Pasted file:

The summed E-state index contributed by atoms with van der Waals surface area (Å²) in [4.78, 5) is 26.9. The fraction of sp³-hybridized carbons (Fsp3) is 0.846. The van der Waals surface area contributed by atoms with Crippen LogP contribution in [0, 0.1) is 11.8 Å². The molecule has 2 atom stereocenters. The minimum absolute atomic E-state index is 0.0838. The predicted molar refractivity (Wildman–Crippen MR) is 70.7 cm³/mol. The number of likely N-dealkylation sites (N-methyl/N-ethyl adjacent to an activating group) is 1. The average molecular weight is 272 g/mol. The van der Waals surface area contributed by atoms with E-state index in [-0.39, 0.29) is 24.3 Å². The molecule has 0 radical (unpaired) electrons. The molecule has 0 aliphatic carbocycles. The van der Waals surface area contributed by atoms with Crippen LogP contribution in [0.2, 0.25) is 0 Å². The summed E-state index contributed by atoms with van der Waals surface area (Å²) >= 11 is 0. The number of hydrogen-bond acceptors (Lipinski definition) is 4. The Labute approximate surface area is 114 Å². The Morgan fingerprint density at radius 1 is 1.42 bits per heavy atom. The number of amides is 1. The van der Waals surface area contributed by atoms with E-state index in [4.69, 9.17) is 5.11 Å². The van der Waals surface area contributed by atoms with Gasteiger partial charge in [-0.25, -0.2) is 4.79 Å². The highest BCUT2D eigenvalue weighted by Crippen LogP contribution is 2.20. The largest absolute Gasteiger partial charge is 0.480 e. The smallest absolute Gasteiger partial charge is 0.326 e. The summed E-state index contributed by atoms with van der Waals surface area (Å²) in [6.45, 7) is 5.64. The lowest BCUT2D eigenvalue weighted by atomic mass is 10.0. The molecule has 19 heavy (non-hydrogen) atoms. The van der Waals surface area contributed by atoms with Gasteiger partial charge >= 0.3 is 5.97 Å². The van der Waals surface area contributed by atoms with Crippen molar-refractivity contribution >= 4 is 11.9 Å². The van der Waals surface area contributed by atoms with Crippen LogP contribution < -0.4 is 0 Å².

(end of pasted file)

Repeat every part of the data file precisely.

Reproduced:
The summed E-state index contributed by atoms with van der Waals surface area (Å²) in [4.78, 5) is 26.9. The fraction of sp³-hybridized carbons (Fsp3) is 0.846. The van der Waals surface area contributed by atoms with Crippen LogP contribution in [0, 0.1) is 11.8 Å². The molecule has 2 atom stereocenters. The minimum absolute atomic E-state index is 0.0838. The predicted molar refractivity (Wildman–Crippen MR) is 70.7 cm³/mol. The number of likely N-dealkylation sites (N-methyl/N-ethyl adjacent to an activating group) is 1. The average molecular weight is 272 g/mol. The van der Waals surface area contributed by atoms with E-state index in [-0.39, 0.29) is 24.3 Å². The molecule has 0 radical (unpaired) electrons. The molecule has 0 aliphatic carbocycles. The van der Waals surface area contributed by atoms with Crippen LogP contribution in [0.2, 0.25) is 0 Å². The summed E-state index contributed by atoms with van der Waals surface area (Å²) >= 11 is 0. The number of hydrogen-bond acceptors (Lipinski definition) is 4. The Labute approximate surface area is 114 Å². The Morgan fingerprint density at radius 1 is 1.42 bits per heavy atom. The number of amides is 1. The van der Waals surface area contributed by atoms with E-state index in [4.69, 9.17) is 5.11 Å². The van der Waals surface area contributed by atoms with Gasteiger partial charge in [-0.25, -0.2) is 4.79 Å². The highest BCUT2D eigenvalue weighted by Crippen LogP contribution is 2.20. The largest absolute Gasteiger partial charge is 0.480 e. The smallest absolute Gasteiger partial charge is 0.326 e. The summed E-state index contributed by atoms with van der Waals surface area (Å²) in [6.45, 7) is 5.64. The lowest BCUT2D eigenvalue weighted by atomic mass is 10.0. The molecule has 19 heavy (non-hydrogen) atoms. The van der Waals surface area contributed by atoms with Gasteiger partial charge >= 0.3 is 5.97 Å². The van der Waals surface area contributed by atoms with Crippen molar-refractivity contribution >= 4 is 11.9 Å². The van der Waals surface area contributed by atoms with Crippen LogP contribution < -0.4 is 0 Å².